Published in the Montreal Gazette on Friday, March 20, 2015

I didn’t know whether to laugh or cry when I read Stephen Leopold’s implausible comment about Montreal’s “war on cars” in a recent Gazette article. (“Ste-Catherine needs a painless overhaul”, March 11, 2015, C-5) “We like our cars and will use them and find a convenient way to use them,” Leopold continued.

War on cars! While I must confess to employing the odd hyperbole in some of my newspaper texts, nothing I have written comes close to this one for sheer exaggeration.

Where does Mr. Leopold see this ‘war’ taking place? In downtown Montreal where motorized vehicles still rule the roost on all but a handful of city centre roads? In the data that clearly shows an increasing number of walkers and cyclists being killed by irresponsible, aggressive driving? If it is indeed a war, it is clearly one that pedestrians are losing.

His claim that the pedestrianization of Prince Arthur Street in 1981 essentially ruined that avenue is preposterous. Like me, Leopold is old enough to remember that the car-free recipe worked extraordinarily well for nearly a quarter of century before other factors did the street in.

In Chinatown, the tiny walkers’ precinct on Lagauchetière Street seems to be crowded with people during all four seasons. Should we reopen it to automobiles because some people are just too lazy to stroll on foot, or not inclined to use public transportation?

Seasonal summer malls (a compromise only Montreal could come up with) seem to be extremely popular as well. Both the one on Ste – Catherine East and the one in the Quartier des spectacles are always vibrant with happy, relaxed urban amblers.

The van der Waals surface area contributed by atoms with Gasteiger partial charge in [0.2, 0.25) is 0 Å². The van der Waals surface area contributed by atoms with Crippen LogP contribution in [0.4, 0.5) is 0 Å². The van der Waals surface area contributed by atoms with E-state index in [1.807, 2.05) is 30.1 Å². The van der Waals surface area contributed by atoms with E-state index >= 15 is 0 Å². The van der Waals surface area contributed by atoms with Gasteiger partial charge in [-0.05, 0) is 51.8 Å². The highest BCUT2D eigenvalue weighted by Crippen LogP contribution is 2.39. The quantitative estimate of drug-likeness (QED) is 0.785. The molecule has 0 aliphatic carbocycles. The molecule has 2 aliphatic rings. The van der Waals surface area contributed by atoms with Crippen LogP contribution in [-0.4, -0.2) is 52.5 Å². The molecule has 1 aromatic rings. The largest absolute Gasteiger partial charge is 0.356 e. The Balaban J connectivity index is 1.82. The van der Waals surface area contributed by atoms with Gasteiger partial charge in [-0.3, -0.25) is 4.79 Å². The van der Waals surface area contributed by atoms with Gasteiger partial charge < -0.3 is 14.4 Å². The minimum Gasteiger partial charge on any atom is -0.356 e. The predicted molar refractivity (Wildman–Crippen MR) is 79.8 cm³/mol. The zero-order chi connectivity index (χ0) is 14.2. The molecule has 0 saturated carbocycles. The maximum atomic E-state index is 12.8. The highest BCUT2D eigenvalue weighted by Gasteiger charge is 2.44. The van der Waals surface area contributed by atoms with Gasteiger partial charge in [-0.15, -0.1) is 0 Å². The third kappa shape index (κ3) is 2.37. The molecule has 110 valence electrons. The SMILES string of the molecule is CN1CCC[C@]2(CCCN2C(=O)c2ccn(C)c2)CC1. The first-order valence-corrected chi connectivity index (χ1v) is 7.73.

In the course of re-doing infrastructure along our beloved Ste – Catherine Street, the city authorities should seriously consider establishing a pedestrian option for the stretch between Bleury and Mansfield. If that seems too much for those in power, perhaps the area around Phillips Square and Christ Church Cathedral could be declared off limits to automobiles. It would be a welcome oasis for pedestrians who find themselves constantly looking over their shoulder as the next angry driver burns a red light.

One item Mr. Leopold does not appear to have touched upon in his presentation to the Board of Trade of Metropolitan Montreal is the question of the sheer quantity of automobiles present on the streets of downtown Montreal. While the city did not get physically larger, it is now accommodating more motorized vehicles than ever before. Is there not a maximum number of cars that our avenues and roads can handle? Is it because we are approaching, or have reached, that figure that there are seemingly so many hostile and irritated drivers present on our city centre streets?

Between 1978 and 2010, the number of registered vehicles on the thoroughfares of the province doubled. By 2013, the integer reaches an astonishing 7,842,759 vehicles, more or less one for every Quebecer, regardless of age.

As far back as 1972 when there were only about 2,500,000 vehicles on the province’s roads, questions were already being asked with regard to the sustainability of the automobile phenomenon. A lead editorial in the Montreal Star on December 18, 1972, argued prophetically that something had to be done to help the city deal with the problem of congestion and pollution. “If downtown areas are to be reclaimed as pleasant and habitable, it is clear that the restrictions on private automobile circulation must become stricter. Car engines will get cleaner but so long as more and more cars head for the inner city looking for less and less parking space, we shall not be much further ahead.”

That was 42 years ago, and essentially nothing has been done to deal with the issue, despite Mr. Leopold’s war metaphor. It is indeed time for Montreal to wake up and smell the coffee.

Below, Decarie Expressway looking north, circa. 1970 – just a few less cars!